Financial Industry Perspectives contains articles by the Supervision and Risk Management Division on a variety of banking issues and topics.

2009

Trends in Residential Mortgage Loan Originations and Their Impact on Community Banks

By James Harvey
The residential real estate market in the United States has experienced dramatic deterioration in the last several years. This deterioration has led to large declines in lending across the board, by type and size of lender. This study examines these trends, with particular emphasis on the effect of loan securitization and how it impacted different types of lenders. The study found that insured institutions, and especially smaller banks, have seen a substantial increase in their share of the residential real estate market over the last several years. The paper analyzes the potential implications of these changes on the various providers of residential real estate finance.

Lending Competition of Community Banks and the Farm Credit System

By Eric Robbins
This study examines the sources of loan competition that community banks have faced and how the nature of that competition has changed over the years, as regulations were altered that previously limited bank branching or the activities of other competitors, like thrifts and credit unions, or nonbanks, including government-sponsored enterprises. Specifically, this study looks at how the Farm Credit System and farm credit associations are attracting increasing attention from many community banks as significant loan competitors.

2008

Survey of Community Banks

By Eric Robbins and Forest Myers
The Federal Reserve Bank of Kansas City periodically surveys Tenth District community banks on their views of the challenges they see ahead and how their business strategies will address these challenges.  This article reviews what bankers told us about their competitive environment and future challenges, regulatory burden, and staffing and governance challenges. 

The Changing Influence of Market Structure on Performance in Rural Banking Markets 1985 Through 2005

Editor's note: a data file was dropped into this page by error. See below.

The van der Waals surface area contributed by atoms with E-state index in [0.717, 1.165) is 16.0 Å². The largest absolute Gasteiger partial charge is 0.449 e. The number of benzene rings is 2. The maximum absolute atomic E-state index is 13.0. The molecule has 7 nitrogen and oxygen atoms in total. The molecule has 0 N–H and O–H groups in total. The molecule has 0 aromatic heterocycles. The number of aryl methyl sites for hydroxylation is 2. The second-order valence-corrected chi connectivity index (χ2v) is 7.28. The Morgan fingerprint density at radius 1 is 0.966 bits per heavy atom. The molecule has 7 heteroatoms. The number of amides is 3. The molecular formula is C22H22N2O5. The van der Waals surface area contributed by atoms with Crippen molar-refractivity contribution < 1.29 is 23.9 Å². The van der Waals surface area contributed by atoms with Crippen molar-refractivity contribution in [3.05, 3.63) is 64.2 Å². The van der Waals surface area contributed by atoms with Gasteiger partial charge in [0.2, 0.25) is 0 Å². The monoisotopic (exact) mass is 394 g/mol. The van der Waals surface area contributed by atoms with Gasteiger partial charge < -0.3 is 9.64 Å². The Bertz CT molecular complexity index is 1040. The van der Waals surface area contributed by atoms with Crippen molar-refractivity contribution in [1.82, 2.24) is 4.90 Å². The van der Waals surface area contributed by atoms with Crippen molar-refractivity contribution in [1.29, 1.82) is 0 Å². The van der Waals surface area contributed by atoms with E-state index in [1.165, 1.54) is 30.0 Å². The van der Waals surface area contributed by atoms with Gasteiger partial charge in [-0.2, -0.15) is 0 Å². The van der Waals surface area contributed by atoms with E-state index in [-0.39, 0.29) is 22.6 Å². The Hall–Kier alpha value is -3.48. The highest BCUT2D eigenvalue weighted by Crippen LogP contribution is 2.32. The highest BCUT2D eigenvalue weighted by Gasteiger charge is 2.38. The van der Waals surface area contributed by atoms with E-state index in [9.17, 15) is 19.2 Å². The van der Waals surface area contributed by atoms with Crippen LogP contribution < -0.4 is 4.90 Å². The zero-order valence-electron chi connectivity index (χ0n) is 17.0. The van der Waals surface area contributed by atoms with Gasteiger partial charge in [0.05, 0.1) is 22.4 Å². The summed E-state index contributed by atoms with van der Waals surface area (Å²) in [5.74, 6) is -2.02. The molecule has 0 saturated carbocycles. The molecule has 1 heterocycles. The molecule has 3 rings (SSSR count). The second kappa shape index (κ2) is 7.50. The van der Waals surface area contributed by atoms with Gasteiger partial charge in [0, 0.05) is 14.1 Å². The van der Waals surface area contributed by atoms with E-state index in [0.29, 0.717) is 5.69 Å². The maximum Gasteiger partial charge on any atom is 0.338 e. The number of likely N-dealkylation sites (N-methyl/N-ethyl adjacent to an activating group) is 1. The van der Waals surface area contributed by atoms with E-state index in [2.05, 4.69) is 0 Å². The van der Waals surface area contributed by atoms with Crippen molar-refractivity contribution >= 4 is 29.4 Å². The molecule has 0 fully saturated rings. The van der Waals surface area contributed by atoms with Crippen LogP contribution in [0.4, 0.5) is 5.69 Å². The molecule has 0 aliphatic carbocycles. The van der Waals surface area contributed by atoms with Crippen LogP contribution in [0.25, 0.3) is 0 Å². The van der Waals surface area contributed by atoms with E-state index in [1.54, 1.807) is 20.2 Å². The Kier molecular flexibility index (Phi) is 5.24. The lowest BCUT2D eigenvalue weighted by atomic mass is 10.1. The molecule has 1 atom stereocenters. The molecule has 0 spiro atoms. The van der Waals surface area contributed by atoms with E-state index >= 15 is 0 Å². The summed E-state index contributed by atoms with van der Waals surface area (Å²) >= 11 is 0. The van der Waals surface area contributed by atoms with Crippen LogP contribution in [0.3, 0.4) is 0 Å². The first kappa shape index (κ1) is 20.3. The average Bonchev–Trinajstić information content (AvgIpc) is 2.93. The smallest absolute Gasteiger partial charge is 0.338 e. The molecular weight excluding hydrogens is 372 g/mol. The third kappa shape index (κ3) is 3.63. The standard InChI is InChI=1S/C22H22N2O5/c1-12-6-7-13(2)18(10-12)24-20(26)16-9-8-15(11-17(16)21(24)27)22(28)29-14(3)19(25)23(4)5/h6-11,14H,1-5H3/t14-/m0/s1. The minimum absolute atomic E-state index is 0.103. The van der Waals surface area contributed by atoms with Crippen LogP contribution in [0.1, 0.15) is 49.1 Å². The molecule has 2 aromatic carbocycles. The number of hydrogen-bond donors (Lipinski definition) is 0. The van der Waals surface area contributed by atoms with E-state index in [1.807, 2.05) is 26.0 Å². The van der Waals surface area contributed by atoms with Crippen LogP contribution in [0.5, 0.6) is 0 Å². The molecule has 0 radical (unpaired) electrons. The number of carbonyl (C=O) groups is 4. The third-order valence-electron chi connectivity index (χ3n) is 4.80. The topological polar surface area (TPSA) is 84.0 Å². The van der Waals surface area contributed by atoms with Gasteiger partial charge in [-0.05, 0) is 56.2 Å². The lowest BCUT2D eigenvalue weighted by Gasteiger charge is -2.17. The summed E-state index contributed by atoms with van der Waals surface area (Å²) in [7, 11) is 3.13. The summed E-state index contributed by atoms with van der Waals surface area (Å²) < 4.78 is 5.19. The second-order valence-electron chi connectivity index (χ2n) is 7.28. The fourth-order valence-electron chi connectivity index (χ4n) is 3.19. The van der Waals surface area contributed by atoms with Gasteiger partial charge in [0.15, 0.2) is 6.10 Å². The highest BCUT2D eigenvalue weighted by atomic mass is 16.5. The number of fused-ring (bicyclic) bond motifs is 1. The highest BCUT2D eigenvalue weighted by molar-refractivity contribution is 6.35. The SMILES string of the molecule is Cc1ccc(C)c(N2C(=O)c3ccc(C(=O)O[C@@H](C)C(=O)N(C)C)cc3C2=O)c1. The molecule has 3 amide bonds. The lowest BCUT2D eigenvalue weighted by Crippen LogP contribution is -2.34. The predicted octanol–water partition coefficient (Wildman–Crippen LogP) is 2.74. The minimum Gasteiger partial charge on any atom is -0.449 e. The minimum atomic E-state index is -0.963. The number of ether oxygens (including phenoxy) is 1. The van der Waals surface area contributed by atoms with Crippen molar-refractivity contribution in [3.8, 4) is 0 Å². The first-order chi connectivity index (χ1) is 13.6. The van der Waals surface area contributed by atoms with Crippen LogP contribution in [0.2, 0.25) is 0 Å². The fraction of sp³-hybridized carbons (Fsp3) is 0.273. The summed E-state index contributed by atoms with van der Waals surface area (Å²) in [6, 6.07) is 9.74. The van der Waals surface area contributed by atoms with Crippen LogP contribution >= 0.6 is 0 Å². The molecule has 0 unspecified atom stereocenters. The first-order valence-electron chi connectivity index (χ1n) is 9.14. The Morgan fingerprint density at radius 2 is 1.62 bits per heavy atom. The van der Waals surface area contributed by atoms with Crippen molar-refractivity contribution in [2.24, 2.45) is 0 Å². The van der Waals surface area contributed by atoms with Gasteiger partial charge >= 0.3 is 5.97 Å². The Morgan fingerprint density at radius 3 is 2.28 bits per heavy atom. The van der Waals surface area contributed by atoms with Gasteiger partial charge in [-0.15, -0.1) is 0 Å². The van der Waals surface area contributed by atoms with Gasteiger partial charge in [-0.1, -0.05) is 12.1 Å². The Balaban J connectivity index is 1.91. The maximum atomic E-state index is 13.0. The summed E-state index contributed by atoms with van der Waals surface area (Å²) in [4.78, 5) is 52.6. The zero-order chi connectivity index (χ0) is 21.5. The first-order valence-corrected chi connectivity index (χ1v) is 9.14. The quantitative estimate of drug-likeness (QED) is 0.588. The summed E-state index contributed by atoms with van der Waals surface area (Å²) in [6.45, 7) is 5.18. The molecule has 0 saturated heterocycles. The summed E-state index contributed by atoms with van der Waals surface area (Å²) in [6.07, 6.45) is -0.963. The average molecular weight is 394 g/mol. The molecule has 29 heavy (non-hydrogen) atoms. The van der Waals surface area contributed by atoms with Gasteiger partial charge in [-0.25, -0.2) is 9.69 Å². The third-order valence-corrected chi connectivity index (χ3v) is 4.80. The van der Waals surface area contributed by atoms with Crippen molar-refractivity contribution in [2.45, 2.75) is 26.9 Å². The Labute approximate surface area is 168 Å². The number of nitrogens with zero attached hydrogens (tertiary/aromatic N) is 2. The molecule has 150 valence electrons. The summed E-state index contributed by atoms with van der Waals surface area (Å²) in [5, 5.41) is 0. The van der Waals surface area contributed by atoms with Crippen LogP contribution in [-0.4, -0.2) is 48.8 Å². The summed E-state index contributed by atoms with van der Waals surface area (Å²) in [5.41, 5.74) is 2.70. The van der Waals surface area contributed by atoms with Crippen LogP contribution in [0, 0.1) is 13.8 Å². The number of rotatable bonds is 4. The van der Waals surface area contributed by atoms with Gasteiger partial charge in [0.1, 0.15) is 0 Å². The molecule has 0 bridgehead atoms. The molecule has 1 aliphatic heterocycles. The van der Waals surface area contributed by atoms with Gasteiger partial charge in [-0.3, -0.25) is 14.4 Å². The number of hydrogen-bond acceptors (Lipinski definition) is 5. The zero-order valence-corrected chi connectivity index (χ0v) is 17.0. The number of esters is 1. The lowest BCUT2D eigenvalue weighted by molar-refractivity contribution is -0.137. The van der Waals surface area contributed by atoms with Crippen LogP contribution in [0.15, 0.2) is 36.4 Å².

By James Harvey and Forest Myers
This study analyzes the impact of market concentration on the performance of banks in rural banking markets and attempts to determine if the influence of market concentration has changed over the last 20 years. It offers some evidence that the relationship between traditional measures of market concentration and bank performance may be changing, which may have implications for the application of antitrust policy in markets of this type.

2007

The Changing Banking Structure: What Expansion Strategies are Community Banks Adopting?

By James Harvey and Kenneth Spong
While much consolidation has occurred among larger banking organizations over the last several decades, the majority of acquisitions and branch expansions have involved community banks. This paper reviews these consolidation trends, concentrating on small banks that have expanded beyond their traditional markets, and analyzes how successful these strategies have been with regard to growth, earnings, capital adequacy, and other measures of performance.

Home Financing in Kansas City and Its Contribution to Low-Moderate-Income Neighborhood Development

By James Harvey and Kenneth Spong
This article explores the recent increase in home financing to low- and moderate-income neighborhoods in the Kansas City metropolitan area and the effect of such financing on neighborhood conditions and local residents.

2006

Location, Location, Location: Has Electronic Banking Affected the Importance of Bank Location?

By Eric Robbins
This article explores trends in consumer adoption of electronic banking products and services between 1995 and 2004. The article also discusses whether increasing use of electronic banking has affected consumer sentiment regarding the importance of bank location.

Strategies for Banking the Unbanked: How Banks are Overcoming Entrance Barriers

By Eric Robbins and Patrick Contreras
As consumer demographics continue to change, an increasing percentage of the U.S. population is represented by those of Hispanic origin.  For financial institutions, this change is significant because many Hispanic consumers lack formal banking relationships.  They are unbanked.

This article discusses future population projections and how these changes are playing out in the Tenth District states.  The authors also describe survey results from the Federal Reserve Bank of Kansas City's survey of Hispanic consumers in Garden City, Kansas.  These survey results help explain why many Hispanic consumers are unbanked.  In addition, the article describes strategies used by Garden City bankers to overcome barriers that contribute to Hispanic consumers remaining unbanked.